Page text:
Capt. Aaron Dove and Capt. Mike Polidor, F-15E Strike Eagle weapon systems officer and pilot, respectively, received Distinguished Flying Crosses for their actions in Afghanistan Oct. 2, 2009, when they responded to an urgent call for close air support at Combat Observation Post Keating, where about 250 Taliban fighters had surrounded and pinned down some 80 coalition forces, destroying most of the post. Polidor and Dove were on station for about seven hours, as Dove coordinated CAS strikes, relaying coordinates, elevation, and final clearances. He called off strikes twice to correct coordinates, calling the action “intense the whole time.” Polidor described the scene as “absolute pandemonium.” They were not the first strike aircraft on scene, but they took tactical airborne control, “something [F-15E crews] don’t often train for, but they executed it perfectly,” later commented Capt. Gordon Olde, another WSO engaged in Keating action. (DFC report by TSgt. Tammie Moore; earlier COP Keating CAS report by Capt. David Faggard) (Also see NPR report)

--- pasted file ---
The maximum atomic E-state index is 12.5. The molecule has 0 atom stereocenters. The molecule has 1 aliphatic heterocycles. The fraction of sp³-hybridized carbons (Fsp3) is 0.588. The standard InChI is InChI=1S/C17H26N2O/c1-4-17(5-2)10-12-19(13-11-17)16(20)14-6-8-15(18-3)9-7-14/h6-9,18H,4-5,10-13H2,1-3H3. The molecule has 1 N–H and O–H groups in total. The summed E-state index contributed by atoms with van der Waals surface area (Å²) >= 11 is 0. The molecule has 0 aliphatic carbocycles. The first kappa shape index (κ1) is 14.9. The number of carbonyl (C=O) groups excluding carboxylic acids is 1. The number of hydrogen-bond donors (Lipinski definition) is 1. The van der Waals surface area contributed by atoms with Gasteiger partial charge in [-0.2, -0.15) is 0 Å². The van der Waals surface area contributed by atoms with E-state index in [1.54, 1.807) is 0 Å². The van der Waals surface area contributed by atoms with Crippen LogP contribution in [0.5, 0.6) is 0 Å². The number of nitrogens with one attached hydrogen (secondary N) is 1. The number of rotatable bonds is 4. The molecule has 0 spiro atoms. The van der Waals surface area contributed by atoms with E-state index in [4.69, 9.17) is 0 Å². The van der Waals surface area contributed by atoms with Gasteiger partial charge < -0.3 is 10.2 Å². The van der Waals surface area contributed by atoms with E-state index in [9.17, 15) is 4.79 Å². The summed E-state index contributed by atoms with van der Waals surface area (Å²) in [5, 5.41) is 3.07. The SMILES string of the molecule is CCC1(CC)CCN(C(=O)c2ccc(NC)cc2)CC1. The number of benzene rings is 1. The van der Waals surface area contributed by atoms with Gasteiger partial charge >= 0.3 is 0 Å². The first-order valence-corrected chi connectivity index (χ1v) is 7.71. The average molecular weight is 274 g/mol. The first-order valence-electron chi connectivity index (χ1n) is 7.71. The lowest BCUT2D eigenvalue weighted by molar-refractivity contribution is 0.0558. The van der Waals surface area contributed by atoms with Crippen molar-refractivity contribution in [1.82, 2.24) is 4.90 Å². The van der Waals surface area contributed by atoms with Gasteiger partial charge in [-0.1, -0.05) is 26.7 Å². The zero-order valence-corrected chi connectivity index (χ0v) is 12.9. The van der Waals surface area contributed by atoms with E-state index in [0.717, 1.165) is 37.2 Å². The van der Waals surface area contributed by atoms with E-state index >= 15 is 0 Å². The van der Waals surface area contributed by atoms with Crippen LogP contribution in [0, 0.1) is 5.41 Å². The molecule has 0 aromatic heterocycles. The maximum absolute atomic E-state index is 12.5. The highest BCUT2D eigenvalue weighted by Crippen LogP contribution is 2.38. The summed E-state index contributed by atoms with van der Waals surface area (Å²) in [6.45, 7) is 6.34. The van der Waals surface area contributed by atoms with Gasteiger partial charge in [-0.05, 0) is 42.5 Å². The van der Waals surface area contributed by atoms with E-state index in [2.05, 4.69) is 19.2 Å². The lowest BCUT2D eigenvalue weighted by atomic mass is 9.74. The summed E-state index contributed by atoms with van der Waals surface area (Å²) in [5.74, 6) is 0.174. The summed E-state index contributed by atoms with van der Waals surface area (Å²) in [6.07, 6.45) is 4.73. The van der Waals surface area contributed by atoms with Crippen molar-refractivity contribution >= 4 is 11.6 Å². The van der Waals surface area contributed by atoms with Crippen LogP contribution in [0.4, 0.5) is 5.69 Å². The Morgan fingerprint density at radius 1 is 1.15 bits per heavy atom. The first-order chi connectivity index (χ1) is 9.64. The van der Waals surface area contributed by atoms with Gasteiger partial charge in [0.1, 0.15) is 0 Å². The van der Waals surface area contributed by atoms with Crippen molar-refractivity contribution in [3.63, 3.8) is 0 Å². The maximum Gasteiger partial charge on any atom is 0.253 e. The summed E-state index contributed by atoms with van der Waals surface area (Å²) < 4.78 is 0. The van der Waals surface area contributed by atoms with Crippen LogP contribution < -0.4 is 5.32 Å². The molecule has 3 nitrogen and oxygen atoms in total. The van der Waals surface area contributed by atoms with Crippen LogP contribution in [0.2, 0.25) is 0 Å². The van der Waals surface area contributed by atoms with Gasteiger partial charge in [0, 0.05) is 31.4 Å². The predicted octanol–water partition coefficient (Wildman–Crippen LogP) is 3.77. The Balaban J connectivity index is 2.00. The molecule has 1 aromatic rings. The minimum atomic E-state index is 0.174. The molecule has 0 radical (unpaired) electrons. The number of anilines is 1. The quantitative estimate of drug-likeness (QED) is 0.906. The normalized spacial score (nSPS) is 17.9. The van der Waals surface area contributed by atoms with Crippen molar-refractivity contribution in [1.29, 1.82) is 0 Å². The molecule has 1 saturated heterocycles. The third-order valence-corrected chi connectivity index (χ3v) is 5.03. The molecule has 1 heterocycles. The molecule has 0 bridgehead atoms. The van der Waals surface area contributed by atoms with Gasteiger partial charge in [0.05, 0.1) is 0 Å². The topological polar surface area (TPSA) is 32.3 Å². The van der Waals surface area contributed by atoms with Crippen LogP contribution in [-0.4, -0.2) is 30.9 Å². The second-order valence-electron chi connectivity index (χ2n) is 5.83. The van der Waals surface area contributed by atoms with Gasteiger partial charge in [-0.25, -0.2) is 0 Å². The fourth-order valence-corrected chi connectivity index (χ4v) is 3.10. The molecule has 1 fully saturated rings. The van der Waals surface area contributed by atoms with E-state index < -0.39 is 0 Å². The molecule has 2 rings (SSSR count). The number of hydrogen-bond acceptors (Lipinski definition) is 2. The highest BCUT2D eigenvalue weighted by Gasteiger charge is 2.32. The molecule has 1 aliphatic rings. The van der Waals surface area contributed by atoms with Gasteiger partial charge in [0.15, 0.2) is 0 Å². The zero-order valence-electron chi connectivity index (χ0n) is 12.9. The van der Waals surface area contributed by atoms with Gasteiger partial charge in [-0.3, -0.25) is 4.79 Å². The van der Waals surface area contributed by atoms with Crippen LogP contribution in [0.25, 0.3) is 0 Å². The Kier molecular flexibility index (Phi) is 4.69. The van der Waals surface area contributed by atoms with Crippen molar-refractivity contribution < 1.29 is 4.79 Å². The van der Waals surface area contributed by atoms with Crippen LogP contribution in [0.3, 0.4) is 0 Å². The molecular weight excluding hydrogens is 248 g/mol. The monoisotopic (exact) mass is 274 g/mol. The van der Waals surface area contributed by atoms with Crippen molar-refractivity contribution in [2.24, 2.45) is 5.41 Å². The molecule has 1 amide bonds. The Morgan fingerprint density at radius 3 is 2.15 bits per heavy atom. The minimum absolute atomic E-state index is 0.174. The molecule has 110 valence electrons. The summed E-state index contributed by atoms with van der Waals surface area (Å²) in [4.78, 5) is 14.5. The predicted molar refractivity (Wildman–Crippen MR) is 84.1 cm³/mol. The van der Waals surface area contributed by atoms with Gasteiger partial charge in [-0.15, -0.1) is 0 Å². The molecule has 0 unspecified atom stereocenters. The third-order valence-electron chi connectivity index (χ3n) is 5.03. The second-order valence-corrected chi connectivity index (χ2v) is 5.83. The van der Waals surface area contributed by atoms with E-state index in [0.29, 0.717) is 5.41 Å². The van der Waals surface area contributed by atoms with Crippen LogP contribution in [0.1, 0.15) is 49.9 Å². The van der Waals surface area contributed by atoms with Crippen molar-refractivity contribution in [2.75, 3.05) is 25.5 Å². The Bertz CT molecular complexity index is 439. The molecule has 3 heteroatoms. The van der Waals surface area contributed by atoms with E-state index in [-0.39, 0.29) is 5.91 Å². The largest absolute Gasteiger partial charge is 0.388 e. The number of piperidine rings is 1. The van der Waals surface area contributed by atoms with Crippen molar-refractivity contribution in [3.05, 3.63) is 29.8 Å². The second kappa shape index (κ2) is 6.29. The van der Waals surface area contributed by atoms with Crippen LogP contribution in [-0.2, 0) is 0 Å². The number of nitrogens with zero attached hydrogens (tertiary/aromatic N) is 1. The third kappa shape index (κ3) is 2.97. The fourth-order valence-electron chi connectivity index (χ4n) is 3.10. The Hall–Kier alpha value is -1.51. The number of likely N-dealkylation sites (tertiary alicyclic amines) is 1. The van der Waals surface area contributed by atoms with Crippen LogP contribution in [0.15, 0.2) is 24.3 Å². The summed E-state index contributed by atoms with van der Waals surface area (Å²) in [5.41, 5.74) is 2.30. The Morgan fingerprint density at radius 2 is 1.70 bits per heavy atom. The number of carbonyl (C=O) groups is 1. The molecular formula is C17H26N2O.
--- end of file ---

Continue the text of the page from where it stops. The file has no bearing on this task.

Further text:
Unlike nearly every other innovative technology throughout history, Maj. Gen. DeAnna M. Burt believes the space enterprise emerged backward. “Every other domain started with an entrepreneur who built something,” Burt, the special assistant to the Chief of Space Operations, told an audience at AFA’s Air, Space & Cyber Conference.